## this is the link to the Maths Eyes holiday Competition

https://mail.google.com/mail/u/0/?ui=2&ik=385141c336&view=att&th=15d011495202a050&attid=0.1&disp=inline&realattid=f_j4m332yo0&safe=1&zw

Powhiri on wednesday for new children to school...Leo in our class.

## some maths ideas for home over the holidays

## Snap Itgroups. Each child makes a train of connecting cubes of a specified number. On the signal “Snap,” children break their trains into two parts and hold one hand behind their back. Children take turns going around the circle showing their re- maining cubes. The other children work out the full number combination. For example, if I have 8 cubes in my number train I could snap it and put 3 behind my back. I would show my group the remaining 5 cubes and they should be able to say that three are missing and that 5 and 3 make 8. How Many Are Hiding? In this activity each child has the same number of cubes and a cup. They take turns hiding some of their cubes in the cup and showing the leftovers. Other children work out the answer to the question “How many are hiding,” and say the full number combination. Example: I have 10 cubes and I decide to hide 4 in my cup. My group can see that I only have 6 cubes. Stu- dents should be able to say that I’m hiding 4 cubes and that 6 and 4 make 10. |

### Multiplication Fact Activities

**How Close to 100?**This game is played in partners. Two children share a blank 100 grid. The first partner rolls two number dice. The numbers that come up are the numbers the child uses to make an array on the 100 grid. They can put the array anywhere on the grid, but the goal is to fill up the grid to get it as full as possible. After the player draws the array on the grid, she writes in the number sentence that describes the grid. The game ends when both players have rolled the dice and cannot put any more arrays on the grid. How close to 100 can you get?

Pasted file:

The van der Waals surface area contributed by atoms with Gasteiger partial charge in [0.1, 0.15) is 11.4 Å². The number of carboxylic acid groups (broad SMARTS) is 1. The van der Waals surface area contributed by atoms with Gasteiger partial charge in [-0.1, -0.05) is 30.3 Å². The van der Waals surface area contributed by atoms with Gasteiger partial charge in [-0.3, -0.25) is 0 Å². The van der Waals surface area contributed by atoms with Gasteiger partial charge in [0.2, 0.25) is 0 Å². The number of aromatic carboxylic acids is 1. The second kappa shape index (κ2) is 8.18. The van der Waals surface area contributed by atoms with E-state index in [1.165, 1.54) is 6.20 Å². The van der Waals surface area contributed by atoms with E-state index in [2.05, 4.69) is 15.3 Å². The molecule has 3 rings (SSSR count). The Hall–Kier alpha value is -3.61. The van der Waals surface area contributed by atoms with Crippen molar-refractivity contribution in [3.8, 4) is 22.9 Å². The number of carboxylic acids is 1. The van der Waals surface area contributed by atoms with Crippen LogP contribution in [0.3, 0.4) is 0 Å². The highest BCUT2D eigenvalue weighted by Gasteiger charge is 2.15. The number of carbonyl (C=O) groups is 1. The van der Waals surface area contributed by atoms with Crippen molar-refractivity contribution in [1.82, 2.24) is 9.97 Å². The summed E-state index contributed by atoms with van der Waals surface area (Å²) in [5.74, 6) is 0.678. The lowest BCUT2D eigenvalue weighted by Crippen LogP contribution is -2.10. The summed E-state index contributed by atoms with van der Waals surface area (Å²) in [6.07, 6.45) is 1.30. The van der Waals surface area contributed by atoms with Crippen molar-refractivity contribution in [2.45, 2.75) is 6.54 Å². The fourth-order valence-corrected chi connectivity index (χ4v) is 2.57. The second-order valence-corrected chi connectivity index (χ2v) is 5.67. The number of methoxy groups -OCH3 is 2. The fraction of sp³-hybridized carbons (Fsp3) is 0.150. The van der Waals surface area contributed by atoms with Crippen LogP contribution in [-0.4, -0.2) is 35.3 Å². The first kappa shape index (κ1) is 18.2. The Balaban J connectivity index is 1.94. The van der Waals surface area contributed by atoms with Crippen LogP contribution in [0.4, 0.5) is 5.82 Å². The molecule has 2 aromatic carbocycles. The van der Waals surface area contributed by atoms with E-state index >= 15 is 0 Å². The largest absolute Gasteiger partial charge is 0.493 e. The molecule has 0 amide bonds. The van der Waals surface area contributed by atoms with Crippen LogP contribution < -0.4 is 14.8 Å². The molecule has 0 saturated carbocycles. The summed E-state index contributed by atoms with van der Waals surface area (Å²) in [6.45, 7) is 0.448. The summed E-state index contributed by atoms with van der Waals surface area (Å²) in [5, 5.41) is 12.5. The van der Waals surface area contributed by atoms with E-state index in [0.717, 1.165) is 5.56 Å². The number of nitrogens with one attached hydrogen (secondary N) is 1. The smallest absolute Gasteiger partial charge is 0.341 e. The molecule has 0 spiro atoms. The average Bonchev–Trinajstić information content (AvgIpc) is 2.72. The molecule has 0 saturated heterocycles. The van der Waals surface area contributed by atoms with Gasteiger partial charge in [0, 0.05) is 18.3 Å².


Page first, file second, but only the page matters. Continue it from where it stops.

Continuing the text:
**Pepperoni Pizza:**In this game, children roll a dice twice. The first roll tells them how many pizzas to draw. The second roll tells them how many pepperonis to put on EACH pizza. Then they write the number sentence that will help them answer the question, “How many pepper- onis in all?” For example, I roll a dice and get 4 so I draw 4 big pizzas. I roll again and I get 3 so I put three pepperonis on each pizza. Then I write 4 x 3 = 12 and that tells me that there are 12 pepperonis in all.

# Math Cards

Many parents use ‘flash cards’ as a way of encouraging the learning of math facts. These usually include 2 unhelpful practices – memorization without understanding and time pressure. In our Math Cards activity we have used the structure of cards, which children like, but we have moved the emphasis to number sense and the understanding of multiplication without any time constraints.

Number of Players: 1 or more

Material: one deck of math cards (see handout)

#### Task Instruction

- The aim of the activity is to match cards with the same numerical answer, shown through different representations.
- Lay all the cards down on a table and ask children to take turns picking them; pick as many as they find with the same answer (shown through any representation).

the link to print the cards is below

https://docs.google.com/document/d/1AiyXsuAytJUNWnWl_oOVOIQZ6D_MACmwYk5zywD-stg/edit

# Pepperoni Pizza

Number of Players: 1 or more

Material:

- 2 dice per player
- 10 or more snap cubes per player

#### Task Instruction

- Ask students roll a dice twice.
- The first roll tells them how many pizzas to draw.
- The second roll tells them how many pepperonis to put on EACH pizza.
- Then they write the number sentence that will help them answer the question, “How many pepperonis in all?”

Zoe's reading work |

Lake's writing |

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